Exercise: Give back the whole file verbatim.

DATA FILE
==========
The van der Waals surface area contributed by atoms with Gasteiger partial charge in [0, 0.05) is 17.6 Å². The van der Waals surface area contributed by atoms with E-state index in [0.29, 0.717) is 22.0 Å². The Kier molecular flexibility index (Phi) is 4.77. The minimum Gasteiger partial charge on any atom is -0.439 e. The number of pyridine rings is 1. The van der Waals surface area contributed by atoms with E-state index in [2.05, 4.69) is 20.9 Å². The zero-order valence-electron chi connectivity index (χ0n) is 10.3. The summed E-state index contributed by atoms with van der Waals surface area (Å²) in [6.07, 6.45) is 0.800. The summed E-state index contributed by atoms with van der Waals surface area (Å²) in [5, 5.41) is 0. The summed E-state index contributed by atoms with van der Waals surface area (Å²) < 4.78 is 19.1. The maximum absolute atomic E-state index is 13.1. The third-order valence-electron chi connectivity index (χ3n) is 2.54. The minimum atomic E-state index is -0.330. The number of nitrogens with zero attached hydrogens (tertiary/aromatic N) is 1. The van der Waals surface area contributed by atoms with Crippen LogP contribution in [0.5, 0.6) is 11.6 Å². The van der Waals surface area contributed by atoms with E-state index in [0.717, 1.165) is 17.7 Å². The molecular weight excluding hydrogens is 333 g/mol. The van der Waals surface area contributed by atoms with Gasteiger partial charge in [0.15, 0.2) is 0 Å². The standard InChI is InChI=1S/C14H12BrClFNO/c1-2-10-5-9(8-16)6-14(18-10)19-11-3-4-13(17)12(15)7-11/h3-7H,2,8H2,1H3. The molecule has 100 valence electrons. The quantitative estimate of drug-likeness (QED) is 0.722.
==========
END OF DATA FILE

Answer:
The van der Waals surface area contributed by atoms with Gasteiger partial charge in [0, 0.05) is 17.6 Å². The van der Waals surface area contributed by atoms with E-state index in [0.29, 0.717) is 22.0 Å². The Kier molecular flexibility index (Phi) is 4.77. The minimum Gasteiger partial charge on any atom is -0.439 e. The number of pyridine rings is 1. The van der Waals surface area contributed by atoms with E-state index in [2.05, 4.69) is 20.9 Å². The zero-order valence-electron chi connectivity index (χ0n) is 10.3. The summed E-state index contributed by atoms with van der Waals surface area (Å²) in [6.07, 6.45) is 0.800. The summed E-state index contributed by atoms with van der Waals surface area (Å²) in [5, 5.41) is 0. The summed E-state index contributed by atoms with van der Waals surface area (Å²) < 4.78 is 19.1. The maximum absolute atomic E-state index is 13.1. The third-order valence-electron chi connectivity index (χ3n) is 2.54. The minimum atomic E-state index is -0.330. The number of nitrogens with zero attached hydrogens (tertiary/aromatic N) is 1. The van der Waals surface area contributed by atoms with Crippen LogP contribution in [0.5, 0.6) is 11.6 Å². The van der Waals surface area contributed by atoms with E-state index in [0.717, 1.165) is 17.7 Å². The molecular weight excluding hydrogens is 333 g/mol. The van der Waals surface area contributed by atoms with Gasteiger partial charge in [0.15, 0.2) is 0 Å². The standard InChI is InChI=1S/C14H12BrClFNO/c1-2-10-5-9(8-16)6-14(18-10)19-11-3-4-13(17)12(15)7-11/h3-7H,2,8H2,1H3. The molecule has 100 valence electrons. The quantitative estimate of drug-likeness (QED) is 0.722.